Crammed into that old tin box of a station wagon, Kenny Rogers’ “Through the Years” blared from my mother’s tape deck as we slid through slushy avenues, bundled up in dirty jackets, our red noses running. Bernie patted her shaking shoulder as she moaned with Kenny’s lyrics, each word hitting her like a power surge. We knew all the words to that song, and we wanted to impress them with our talents. We sang with every ounce in us, competing to see who could sing the loudest. I had had to hit Julie–she was winning. She’d started crying after pinching the tiniest amount of flesh on my hand, making my eyes tear.

“Goddammit you guys! Knock it off! Tony, leave your little sister alone!”

“She started it, Ma–”

Bernie whipped around in his seat, “Don’t sass your mother! Shame on you, I’ll put soap in your mouth!” It was generally hard to take him seriously, but when he was mad, you shut your mouth. We all fell silent behind the fogged windows, listening to the signature sign-off of Kenny’s skipping-over-the-gravel voice. Enter the violins and cellos, another man had left. Who had that been? Patrick? Wes?

When I was a teen, Bernie was the only one I felt comfortable talking to. We didn’t see him much then unless he stopped at our house, which was several blocks away. Maybe it was because I trusted he’d never repeat anything I told him, because that wouldn’t be right.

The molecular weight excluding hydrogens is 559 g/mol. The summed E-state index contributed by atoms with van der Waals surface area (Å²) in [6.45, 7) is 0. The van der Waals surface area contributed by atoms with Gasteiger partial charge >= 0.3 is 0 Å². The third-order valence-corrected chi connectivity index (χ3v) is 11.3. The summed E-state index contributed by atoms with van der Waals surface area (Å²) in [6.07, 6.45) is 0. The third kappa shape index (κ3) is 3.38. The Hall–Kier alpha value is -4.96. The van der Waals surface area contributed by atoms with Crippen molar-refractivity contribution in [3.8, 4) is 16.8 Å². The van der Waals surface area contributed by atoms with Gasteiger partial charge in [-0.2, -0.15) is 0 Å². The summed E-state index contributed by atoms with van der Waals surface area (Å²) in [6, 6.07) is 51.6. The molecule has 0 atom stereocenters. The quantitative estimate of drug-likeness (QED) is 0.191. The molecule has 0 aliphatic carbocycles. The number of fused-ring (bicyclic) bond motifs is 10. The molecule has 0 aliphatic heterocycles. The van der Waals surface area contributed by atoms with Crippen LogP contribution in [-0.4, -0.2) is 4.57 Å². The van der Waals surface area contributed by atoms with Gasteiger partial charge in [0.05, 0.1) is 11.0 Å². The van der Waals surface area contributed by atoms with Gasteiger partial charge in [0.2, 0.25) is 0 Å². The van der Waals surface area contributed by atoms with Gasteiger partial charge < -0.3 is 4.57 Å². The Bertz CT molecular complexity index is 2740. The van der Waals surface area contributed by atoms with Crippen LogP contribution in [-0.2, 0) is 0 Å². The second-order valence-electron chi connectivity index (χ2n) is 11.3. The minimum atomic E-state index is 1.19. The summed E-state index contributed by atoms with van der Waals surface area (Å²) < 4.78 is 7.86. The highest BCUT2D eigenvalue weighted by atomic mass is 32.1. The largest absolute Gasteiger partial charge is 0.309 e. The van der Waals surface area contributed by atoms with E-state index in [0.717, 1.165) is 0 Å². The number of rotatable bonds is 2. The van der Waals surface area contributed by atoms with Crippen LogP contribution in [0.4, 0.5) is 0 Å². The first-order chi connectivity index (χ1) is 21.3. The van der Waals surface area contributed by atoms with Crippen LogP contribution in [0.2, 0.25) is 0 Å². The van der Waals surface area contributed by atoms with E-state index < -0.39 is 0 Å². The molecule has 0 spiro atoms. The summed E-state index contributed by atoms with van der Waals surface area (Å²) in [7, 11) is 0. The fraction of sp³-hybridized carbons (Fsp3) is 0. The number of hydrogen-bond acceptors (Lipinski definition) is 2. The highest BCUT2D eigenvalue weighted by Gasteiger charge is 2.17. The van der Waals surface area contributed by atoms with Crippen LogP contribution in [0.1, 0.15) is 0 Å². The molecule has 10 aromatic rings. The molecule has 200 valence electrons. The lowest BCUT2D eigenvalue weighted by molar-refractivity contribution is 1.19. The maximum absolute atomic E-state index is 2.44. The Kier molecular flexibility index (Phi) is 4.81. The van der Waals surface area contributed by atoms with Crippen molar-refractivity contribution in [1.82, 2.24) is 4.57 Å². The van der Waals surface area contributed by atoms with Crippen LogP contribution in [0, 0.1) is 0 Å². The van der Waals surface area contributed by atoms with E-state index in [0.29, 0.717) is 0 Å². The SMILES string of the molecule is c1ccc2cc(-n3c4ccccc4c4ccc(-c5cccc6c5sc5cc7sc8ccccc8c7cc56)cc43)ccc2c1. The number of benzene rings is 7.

“So your voice cracks, big deal! ‘Least you don’t have gray hair. And at least we don’t gotta go through what girls do–yucky stuff and that kinda stuff. I was watching this show, my Soap, but anyway, the lady in it now, see she got pregnant–”

“But Bern, what about–” I lowered my hilly voice to a whisper, “what about, uh…hair.” I turned my pupils south.

“Ugh, Christ, Tony,” my mother said, passing through the kitchen.

“What? Leave the boy alone, Claudi. Of course he’s gonna have questions–who the hell else can he ask? Maybe if you’d a kept a decent man around–oh geez, forget it!” Bernie gave her a disgusted glance and turned back to me. “Tony, every boy goes through it.”

I felt bad for Bernie when he was at our house and company came. As the kitchen would fill up with aunts and uncles or neighbors, my mother’s side of the conversation with Bernie ended and she made coffee and smiled for everyone. Of course that didn’t stop Bernie.

“—and I don’t want nobody coming to my funeral!” Bernie laughed and I watched as long white hairs trailed into his black coffee as he sipped. He sucked the coffee in through his teeth, “I figure—if you can’t come see when I’m alive, why would you wanna see me when I’m dead? Funerals are icky, and I’ll never go to a nursing home like my mother did—no way. I’ll die in my house, I don’t care.” He kept laughing when my mother didn’t respond.

“Bern, don’t say that,” I said to him. He smiled and turned to me, “Well it’s true.”

Aunt Judy walked in. “Oh…hi, Bernie. How are you? Claudia, I brought you the paper. Are you still going to teach Catechism this year?” –cluck-cluck-cluck, and Bernie would sit there in silence and stare at his hands. Once, when I found him out at the picnic table, he whispered to me, “I don’t think your mother likes it when I’m here and she gets visitors. That’s why I don’t come around so much no more. Her and that Lori-lady pretend I’m not even here and you know that sort of hurts my feelings but oh well I don’t care, she’s busy.” I never knew what to say, but he was the only one I preferred talking to—he gave things to you straight.

“Nah, I’d better get going. I love ya, I’ll see ya later.” And he’d get up and limp back down the avenue to his little house. I imagined it was lonely there, now that we were all grown up, all too busy.